War History Hidden in Mills

The Arlington Mill of northern Virginia is finally on the map, thanks to a group of Civil War enthusiasts who convinced the county board to erect a trail sign commemorating a June 1861 skirmish. Although this early engagement was short-lived, it proved to the Federal government how vulnerable the U.S. Capital was, and Union forts were constructed all around Washington City as a result.

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On Veteran’s Day 2017, a Civil War Trails sign unveiling ceremony began with a presentation of colors by members of the Army of the Potomac Living History Society, accompanied by fife and drummers from the Union Army Honor Guard. In attendance were Virginia State Delegate Alfonso Lopez, County Board Member John Vihstadt, local historian Beth DeFrancis Sun, and keynote speaker Peter Vaselopulos, who helped spearhead the project and produced a short companion film titled Skirmish at Arlington Mills.

During times of war, the mills of the Mid-Atlantic took on special significance. They either helped or hindered armies and often played a role in battle strategy. Many mills served as military staging grounds, hosted hungry troops, or/and served as post-battle hospitals. Millers in southern Pennsylvania helped feed General Braddock’s army during the French Indian Wars, while others sustained George Washington’s troops throughout the American Revolution. During the Civil War, southern mills that were believed to be assisting rebel forces were often wrecked. Many were burned, others taken apart plank by plank. The recycled wood was used to kindle warmth, stoke bonfires, or create make-shift shelters.


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America’s missing mill patents, 1790-1836

When Blodgett’s Hotel caught fire on a mid-December morning in 1836, the firehouse on the same block was ill prepared to extinguish it.  Although it housed a pump engine with 1,000 feet of riveted leather hose, the volunteer firefighters had long disbanded, and the company’s hose had disintegrated to the point of uselessness. The Washington, D.C. bystanders helped form a bucket brigade, but flames were already spewing from the first-floor windows by the time backup engines arrived.


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By the time the fire was doused, every sheet of paper and 3-dimensional model lie in ruins.  Every American patent ever issued, together with the models kept in the garret, were gone. The temporary housing facility, intended to protect the patents until a fire-resistant building could be erected, had failed to safeguard the country’s earliest patents of invention.

Upwards of 9,000 original drawings, 7,000 3-D models, and 168 folio volumes of records were among the casualties, which included national treasures such as Oliver Evans’ automated flour-mill patent (issued in 1790) and Robert Fulton’s original bound folio of full-color steamboat drawings, rendered in his own hand.

Recovery of what came to be called the “X patents” proved to be a messy undertaking with bits and pieces showing up (or not) over time.  Of the nearly 10,000 patents issued prior to the fire, fewer than 3,000 have since been restored.  Among the “survivors” are about 100 patents directly related to mills — including millstone carving, water wheel design, mill dams, and the construction of grist, tide, saw, wind, and cider mills. What remain missing, however, are more than 500 additional patents related to early American mills. Practical patents for millwrights such as the “saw set for mills” (patented 1832), the “framework of mills” (patented 1834), and the “wheelwright labor sav’g machine (patented in 1810) simply vanished for good in the great smoke billows rising up over Blogett’s.

Selected Resources:

Directory of American Tool and Machinery Patents

Hagley Museum American Patent Models

List of Patents for Invention & Designs 1790-1847 [Washington, J. & G. S. Gideon, 1847

Patents for Inventions, by subject, 1790-1873, inclusive

Patents restored after the fire of 1836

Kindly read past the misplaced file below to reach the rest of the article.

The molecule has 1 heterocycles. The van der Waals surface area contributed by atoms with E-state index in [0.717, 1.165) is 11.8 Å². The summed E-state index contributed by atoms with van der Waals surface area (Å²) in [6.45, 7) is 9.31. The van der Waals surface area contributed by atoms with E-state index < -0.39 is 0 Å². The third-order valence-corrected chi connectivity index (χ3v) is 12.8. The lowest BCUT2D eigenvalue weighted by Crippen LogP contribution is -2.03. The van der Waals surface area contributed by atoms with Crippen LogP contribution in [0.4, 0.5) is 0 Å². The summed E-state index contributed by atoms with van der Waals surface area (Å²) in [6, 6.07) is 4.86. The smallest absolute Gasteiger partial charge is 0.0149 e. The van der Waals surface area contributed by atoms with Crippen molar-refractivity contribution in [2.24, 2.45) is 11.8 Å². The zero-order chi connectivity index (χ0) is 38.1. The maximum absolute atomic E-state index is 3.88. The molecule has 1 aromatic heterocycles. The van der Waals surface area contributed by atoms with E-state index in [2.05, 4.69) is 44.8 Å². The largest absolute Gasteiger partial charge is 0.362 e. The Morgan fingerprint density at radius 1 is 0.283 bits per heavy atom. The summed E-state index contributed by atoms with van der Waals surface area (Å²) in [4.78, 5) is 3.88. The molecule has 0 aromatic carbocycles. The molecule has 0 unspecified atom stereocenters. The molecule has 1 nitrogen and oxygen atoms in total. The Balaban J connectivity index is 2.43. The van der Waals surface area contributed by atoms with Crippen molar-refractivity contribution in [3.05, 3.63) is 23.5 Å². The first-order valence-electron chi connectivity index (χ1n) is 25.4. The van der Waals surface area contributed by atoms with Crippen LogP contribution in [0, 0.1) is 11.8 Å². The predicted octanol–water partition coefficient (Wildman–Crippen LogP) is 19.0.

U.S. Patent and Trademark Office, Patent and Full-Text database


Patent 9292H mill bolt (fractional 1:2)

How to “date” a mill timber

Deciphering timber surface marks to help determine the age of a mill

In the absence of primary source historical records such as maps, deeds, land surveys etc., architectural historians and preservationists often use physical evidence in a building’s construction materials to determine its date of construction. In the case of a timber-framed mill, the timbers themselves provide clues. Since the technology of producing lumber from trees has evolved over the centuries, it is possible to narrow the time period of timber production based on evidence found on the surfaces of the lumber.

The earliest method of producing dimensional lumber, generally from the 1600’s up until the mid-1700’s, was hand-hewing.  This involved chopping off the bark and sides of a log with an ax to create a roughly planar surface, then smoothing further with an adz or draw-knife.  This was done on two sides to create log joists, or on all four sides to make a rectangular timber.

Simplified drawings of the hand-hewing, pit-sawing and sash sawing techniques, by Eric Sloan (1905-1985):

Hand-hewing remained in practice well into the later period of sawing methods because it allowed for longer timber lengths. A long, straight tree trunk could be worked by hand into a timber beam, 30 feet longer or more.  Most sawing methods limited the timber lengths that could be produced to the length of a mechanized sawmill shed itself.  The visible evidence on hand-hewn beams is the chop marks of the ax, and the slice-marks of the draw-knife, on its surfaces. (1600’s to 1750 and later)

The earliest method of timber sawing was “pit sawing,” which was used from circa the mid-1700’s to 1800 or later.  A long trench or “pit” was dug in the ground, deeper than a man’s height, and saw horses were placed spanning across it, where the log was clamped on them.  One man walked in the pit, with another man above, and they used a double handled saw to push and pull the saw through the log to produce a timber. Imagine what a nasty job it was to be the “pit-man”.  I hope that they traded places often!  The physical evidence on pit-sawn lumber is the random angled saw-marks with no uniformity, on the surfaces of the sides. (Circa 1750 to 1800 and later)

From the late 1700’s to circa 1850, most mechanically-sawn construction lumber was produced by a water-driven straight saw blade, mounted vertically in the center of a wooden rectangular frame similar to a window sash.  A gear with cogs moved the log forward on rails on the floor, in equal steps, while the sash saw slid up and down in the same coordinated steps, cutting on both the up and down strokes. The resulting saw marks, which date this method, are vertical lines on the faces of the timbers, equal distances apart (usually about ¼” apart). These are typically called “water-sawn” or “sash-sawn” timbers and joists. (Circa 1780 to mid-1800’s)